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A Review of Orode’s “Bring Me Flowers in April”

A Review of Orode’s “Bring Me Flowers in April”

Bring Me Flowers in April - Afrocritik

Franklyn, in his second volume of poems, Bring Me Flowers in April, succeeded in looking at the world and his home country through the eyes of his mother…

By Tares Oburumu

There are two motifs to April, here in the southern part of Nigeria: the preparation of the earth for light rain, and the accumulation and transportation of the debris of the year gone. April symbolises a double view through which life can be appreciated in all the forms it presents.

One thing is to see what should be seen; another is to make meaning of what is seen. Franklyn is remarkable, almost flawless, in the use of his mother’s love and death to paint us a picture of the country at large, and its effects on the social milieu and the sensibilities of those who are planted in it like the roots of a baobab on solid ground. The poet, through the love and death of his mother, here, invites us to see and make meaning of the corruption accumulated in the Nigerian state over the years, the corruption which everyone speaks of: painters, cobblers, the oppressor and the oppressed, writers, musicians and preachers, all alike.

The beauty of Franklyn’s work makes for such acts of speculative voice as it is for reawakening. To reawaken the social life of the country. The reawakening is the flower he calls for, seemingly, the mother he belies in the first poem: “Homecoming” / mother! / your children are still searching/ for the map to a wrecked home/ trying to salvage your lover’s name/ from the fragments of a burning flag/

To Franklyn, the thing to save – the debris/corruption – is the very thing seeking not be salvaged. By trial and error, by the very act or attempt at redemption in “Awaiting Nightfall” / … we plough the earth/ to grow memories/ and become burnt pages/ of this dull exciting book/. Franklyn’s use of the language of loss and its accompaniment, grief, accentuates value and beauty in each of the lines, deviating from the cliché-bathed poetry that has become the norm.

With a little of revolutionary din spread over a little of contemporary inclination, he compresses the oxymoronic rhythms into heraldic metaphors, quite musical, in an order only the lovers of soul music can appreciate as read in “Thank You, Felicia: “/ I was the sickly butterfly/ with broken wings/ falling to the ground/ from the strong arms of the wind/ you caught me/ almost breathless/

/ … never you begin your life/ with what should end it/
And never you end your life/ with what should begin it/
… the seedling must die before it grows/

These lines from the poem “Parting Proverbs I” defines Franklyn as a sylvian poet whose works tend to the call against suicide. The corrupt state of things in his home country leans on such revolutionary instincts as emboldened by the courage to embrace death in its own cove. There’s a high rate of suicide, and looking at these deaths through the death of his own mother, Franklyn seems to have sojourned into her world, armed with the sense of the living, beautified the need to live in no ordinary way in: /… the egg in your hand/ do guide it safely to its nest/ it could someday hatch/ and bring forth a bird, an eagle/.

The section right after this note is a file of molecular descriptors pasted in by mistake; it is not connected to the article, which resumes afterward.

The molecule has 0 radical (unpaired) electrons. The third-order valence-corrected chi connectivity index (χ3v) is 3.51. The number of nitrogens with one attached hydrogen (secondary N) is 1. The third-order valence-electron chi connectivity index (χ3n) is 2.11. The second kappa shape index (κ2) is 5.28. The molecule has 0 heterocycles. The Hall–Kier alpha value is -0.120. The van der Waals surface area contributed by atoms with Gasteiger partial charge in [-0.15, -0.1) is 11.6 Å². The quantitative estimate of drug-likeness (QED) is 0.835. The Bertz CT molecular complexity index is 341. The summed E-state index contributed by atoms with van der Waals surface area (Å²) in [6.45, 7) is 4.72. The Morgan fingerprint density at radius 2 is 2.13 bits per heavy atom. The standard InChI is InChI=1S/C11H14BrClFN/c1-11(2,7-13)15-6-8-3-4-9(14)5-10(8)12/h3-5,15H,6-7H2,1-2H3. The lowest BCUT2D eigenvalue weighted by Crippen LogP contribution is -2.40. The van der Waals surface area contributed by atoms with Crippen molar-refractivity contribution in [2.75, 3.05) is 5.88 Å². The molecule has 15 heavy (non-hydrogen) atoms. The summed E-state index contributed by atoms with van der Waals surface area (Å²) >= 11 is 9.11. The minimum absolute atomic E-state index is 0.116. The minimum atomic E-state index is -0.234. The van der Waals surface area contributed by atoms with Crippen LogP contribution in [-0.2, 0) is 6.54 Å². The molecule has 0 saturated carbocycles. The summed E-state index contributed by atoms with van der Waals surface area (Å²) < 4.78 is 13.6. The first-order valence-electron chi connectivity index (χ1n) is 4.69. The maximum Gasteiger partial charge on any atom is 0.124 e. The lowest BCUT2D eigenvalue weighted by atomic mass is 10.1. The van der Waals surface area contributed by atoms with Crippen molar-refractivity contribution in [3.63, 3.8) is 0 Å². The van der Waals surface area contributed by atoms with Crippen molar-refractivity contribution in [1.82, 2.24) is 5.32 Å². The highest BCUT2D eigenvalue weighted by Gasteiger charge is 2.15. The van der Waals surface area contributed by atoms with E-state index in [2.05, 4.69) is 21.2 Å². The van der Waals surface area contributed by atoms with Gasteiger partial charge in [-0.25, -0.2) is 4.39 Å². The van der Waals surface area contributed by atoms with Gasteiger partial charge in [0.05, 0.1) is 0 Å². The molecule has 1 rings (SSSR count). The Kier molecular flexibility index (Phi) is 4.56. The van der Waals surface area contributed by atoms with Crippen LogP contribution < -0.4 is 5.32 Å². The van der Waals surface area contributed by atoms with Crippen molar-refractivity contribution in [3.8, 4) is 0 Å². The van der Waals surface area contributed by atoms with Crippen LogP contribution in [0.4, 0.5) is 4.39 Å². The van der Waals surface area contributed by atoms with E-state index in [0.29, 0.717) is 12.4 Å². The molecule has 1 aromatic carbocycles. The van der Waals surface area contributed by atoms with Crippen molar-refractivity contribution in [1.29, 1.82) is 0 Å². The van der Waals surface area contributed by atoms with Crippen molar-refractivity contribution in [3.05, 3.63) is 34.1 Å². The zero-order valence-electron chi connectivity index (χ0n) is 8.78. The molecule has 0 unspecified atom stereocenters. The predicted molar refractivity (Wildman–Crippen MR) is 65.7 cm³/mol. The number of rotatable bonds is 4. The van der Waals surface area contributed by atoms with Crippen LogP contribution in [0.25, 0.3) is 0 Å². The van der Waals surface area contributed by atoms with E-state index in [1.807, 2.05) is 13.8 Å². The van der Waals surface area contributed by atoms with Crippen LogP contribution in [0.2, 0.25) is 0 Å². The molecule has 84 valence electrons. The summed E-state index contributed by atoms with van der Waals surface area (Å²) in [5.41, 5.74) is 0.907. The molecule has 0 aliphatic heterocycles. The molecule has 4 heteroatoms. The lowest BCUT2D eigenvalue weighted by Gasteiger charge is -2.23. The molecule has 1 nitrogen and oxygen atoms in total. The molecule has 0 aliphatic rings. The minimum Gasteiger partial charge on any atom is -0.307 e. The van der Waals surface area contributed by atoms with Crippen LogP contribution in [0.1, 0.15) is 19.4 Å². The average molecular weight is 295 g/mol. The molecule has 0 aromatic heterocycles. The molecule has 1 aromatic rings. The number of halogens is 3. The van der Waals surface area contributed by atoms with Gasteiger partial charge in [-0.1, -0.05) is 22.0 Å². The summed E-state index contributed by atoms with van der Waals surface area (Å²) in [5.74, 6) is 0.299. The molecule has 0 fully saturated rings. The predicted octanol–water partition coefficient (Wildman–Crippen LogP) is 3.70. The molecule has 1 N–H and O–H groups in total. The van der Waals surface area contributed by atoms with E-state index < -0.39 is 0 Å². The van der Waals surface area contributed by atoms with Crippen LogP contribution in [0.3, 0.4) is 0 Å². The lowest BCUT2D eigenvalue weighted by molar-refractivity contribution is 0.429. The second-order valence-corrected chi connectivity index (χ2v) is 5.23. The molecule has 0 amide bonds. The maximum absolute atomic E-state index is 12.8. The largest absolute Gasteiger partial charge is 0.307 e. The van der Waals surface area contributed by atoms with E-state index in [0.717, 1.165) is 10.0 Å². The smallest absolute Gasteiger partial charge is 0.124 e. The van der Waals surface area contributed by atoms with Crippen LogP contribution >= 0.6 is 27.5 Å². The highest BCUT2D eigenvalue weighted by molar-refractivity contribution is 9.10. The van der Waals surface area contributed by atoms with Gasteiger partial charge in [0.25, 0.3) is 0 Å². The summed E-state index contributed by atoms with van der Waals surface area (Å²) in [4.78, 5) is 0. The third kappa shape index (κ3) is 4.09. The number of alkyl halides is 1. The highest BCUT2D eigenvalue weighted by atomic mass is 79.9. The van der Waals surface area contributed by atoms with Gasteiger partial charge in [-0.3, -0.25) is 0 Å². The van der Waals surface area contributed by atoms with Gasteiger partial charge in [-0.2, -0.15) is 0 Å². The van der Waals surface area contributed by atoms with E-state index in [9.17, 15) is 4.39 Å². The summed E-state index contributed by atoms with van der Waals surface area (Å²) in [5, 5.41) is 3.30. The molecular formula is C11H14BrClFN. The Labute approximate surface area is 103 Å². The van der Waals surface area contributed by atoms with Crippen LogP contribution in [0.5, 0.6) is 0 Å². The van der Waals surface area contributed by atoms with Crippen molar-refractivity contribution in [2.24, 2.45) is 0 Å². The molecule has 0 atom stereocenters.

The urgency in these lines from the poem “Parting Proverbs I” has the same quality found in the poetry of most contemporary poets writing in this generation. What Franklyn has done here is not only didactic but therapeutic as well. This is the hallmark of great poetry, being not only a dressing of words but medicine given to heal, especially the dying.

In spite of the bulwarks formed against the art or act of dying, certain proclivities still persist. The urgent need to stay alive seems equal to the need to, sometimes, give in. In “Helium Balloon” Franklyn created such analogies in such striking patterns in just two lines of remarkable delivery: / there are days/ when my shadow becomes so heavy on me/ and I try peeling it off my sweltering skin/ so desperately/.

We each face such dilemma even in our confessions of the good life. It’s inevitable, the fall back to despondency. This, he heightened in the poem “The Weight of Memories” in: (in spite of everything) / I still find pieces of your shadows/ on this side of the crossroads/ like gravels in my hands/.

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Franklyn, in Bring Me Flowers in April, succeeded in looking at the world and his home country through the eyes of his mother. With them as binoculars, piercing, and far reaching, the poet in him sees and interprets clearly in his own fashion the things that fault living.

The words in his postscript at the end of the book make for a fruitful journey into the heart of the work. In the postscript, there’s the most sublime call to give flowers over a cauldron boiling with knives, as against Charles Bukowski’s line about flowers and knives: “I’ve had so many knives stuck into me, when they hand me a flower I can’t quite make out what it is. It takes time.”

There’s the beauty of sharing champagne over petals, kisses over hate, love over war, roses over colours, and colours over the complex ideas of life. Franklin has chosen flowers over grief, and he is inviting us through his second volume of poems to choose life over death, flowers over knives, and give in bountiful measures the things that fall into what constitutes happiness, in spite of the corrupt state of things in the country. “Bring Me Flowers in April” is a handbook of love chosen over the diverse forms of grief.


Tares Oburumu is a writer and poet who writes from Bayelsa.

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